Dromography - a D&Graphy?

At least some perspectivization of the body should be required in all physical cultural studies. But that's not sufficient, concepts of movement must also be added. Perhaps a writing of displacement, a 'dromography', could be developed? This said, it should be added that I'm perfectly aware of the problems, as pointed out by Erin Manning, with conceiving of movement as mere displacement. For now and for the sake of the argument it will suffice.

In their seminal working out of the concept of Nomadology in A Thousand Plateaus, Deleuze and Guattari make a great deal of Paul Virilios oeuvre. The demonstration of how becoming really is, or rather becomes, difference is really lucid when they pick up the various 'man-thing-animal'-assemblages of different barbaric tribes, as worked out by Virilio.

The second concept of great importance, that D&G borrow from Virilio in this twelfth chapter of their most scrumptious Mille Feuille, is that of 'dromocracy'. Dromos is Greek for course, route, street, and perhaps even vector and trajectory. This neologism offers a perspective on power which is related to speed, and, more precisely, to the control of speed. Controlling speed is a potent wielding of power. This is measured by the methodological approach of 'dromoscopy'. To make it more compatible with social science, and to integrate in to ethnography, perhaps the suffix -graphy is preferred here. 'Dromography' is already done out there, this is just a suggestion for the baptism. Without knowing the full extent of Virilio's concept, I suppose a dromography would work more hands-on with the small-scale practices, like a PK-Jam, or a game of soccer, whereas dromoscopy perhaps is more suited for larger networks.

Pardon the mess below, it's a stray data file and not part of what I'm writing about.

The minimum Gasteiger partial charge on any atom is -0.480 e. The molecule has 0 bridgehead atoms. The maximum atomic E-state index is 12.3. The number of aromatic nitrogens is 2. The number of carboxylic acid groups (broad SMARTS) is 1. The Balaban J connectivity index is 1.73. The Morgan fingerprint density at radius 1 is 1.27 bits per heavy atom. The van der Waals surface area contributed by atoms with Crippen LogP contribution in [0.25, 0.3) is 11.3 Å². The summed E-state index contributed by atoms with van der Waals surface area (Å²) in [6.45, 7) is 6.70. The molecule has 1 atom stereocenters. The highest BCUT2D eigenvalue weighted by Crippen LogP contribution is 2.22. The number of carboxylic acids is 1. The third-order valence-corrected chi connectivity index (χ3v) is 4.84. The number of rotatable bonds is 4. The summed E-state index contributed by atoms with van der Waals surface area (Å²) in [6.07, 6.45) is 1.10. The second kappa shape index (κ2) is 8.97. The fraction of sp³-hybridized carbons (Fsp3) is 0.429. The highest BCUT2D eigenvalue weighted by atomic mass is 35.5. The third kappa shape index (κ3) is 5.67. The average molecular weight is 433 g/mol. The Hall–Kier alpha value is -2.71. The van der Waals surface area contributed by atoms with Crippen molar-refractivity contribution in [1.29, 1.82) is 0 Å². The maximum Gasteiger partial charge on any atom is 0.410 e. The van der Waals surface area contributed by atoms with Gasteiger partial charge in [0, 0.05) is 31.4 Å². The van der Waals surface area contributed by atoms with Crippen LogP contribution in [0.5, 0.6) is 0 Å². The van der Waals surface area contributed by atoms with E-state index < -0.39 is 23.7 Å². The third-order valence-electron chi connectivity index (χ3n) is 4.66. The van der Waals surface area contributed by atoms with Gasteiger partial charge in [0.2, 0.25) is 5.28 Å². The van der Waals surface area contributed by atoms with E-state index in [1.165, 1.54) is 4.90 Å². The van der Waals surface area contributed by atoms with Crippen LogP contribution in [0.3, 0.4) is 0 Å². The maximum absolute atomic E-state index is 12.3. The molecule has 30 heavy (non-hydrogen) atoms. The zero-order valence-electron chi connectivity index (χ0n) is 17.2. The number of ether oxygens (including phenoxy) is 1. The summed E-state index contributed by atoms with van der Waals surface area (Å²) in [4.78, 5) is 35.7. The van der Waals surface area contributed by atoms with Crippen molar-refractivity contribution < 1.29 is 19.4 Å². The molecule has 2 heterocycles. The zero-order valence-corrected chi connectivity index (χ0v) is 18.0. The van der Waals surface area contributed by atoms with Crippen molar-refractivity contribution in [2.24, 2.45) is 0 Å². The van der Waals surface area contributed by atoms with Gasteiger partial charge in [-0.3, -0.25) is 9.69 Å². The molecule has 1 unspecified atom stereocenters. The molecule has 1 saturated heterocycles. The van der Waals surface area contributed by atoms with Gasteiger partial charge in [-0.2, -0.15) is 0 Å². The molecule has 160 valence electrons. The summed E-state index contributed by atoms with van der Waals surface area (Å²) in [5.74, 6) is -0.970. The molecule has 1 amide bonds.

It seems, though, like Virilio is a bit more dystopian (i.e. worried about the development of speeding technologies) in his establishing of the concept, whereas D&G, although aware of the coercion of segmenting striae, elicit a revolutionary potential from speed for their nomadic becomings. Does this imply that a embodiment of speed is a pivotal part of, what's known as, agency?

In that case, and if each sport and movement culture has it's way of controlling and releasing speed, how should this be analyzed? Many of the critical articles on sport, that I've come over, run tiny demonstrations of the very practice (movement, speed, etc.) as part of the introduction to the problem. Not very many create categories out of such an analysis. On the other hand, a plethora of concepts are created which relate to 'molar' categories like social class, gender, ethnicity, etc. While these are useful and important, my main interest lies with the 'molecular' aspects of sports. Getting a grip on how to analyze displacements, trajectories, and speed in given sport could provide a good compliment to the repertoires of sport scholars.

How you conceive of movement should differ greatly depending on what concepts you're founding your understanding of it. In my way folks like D&G, Michel Serres, Paul Virilio should do the trick. They are explicitly, although in different ways, working with speed.

No comments:

Post a Comment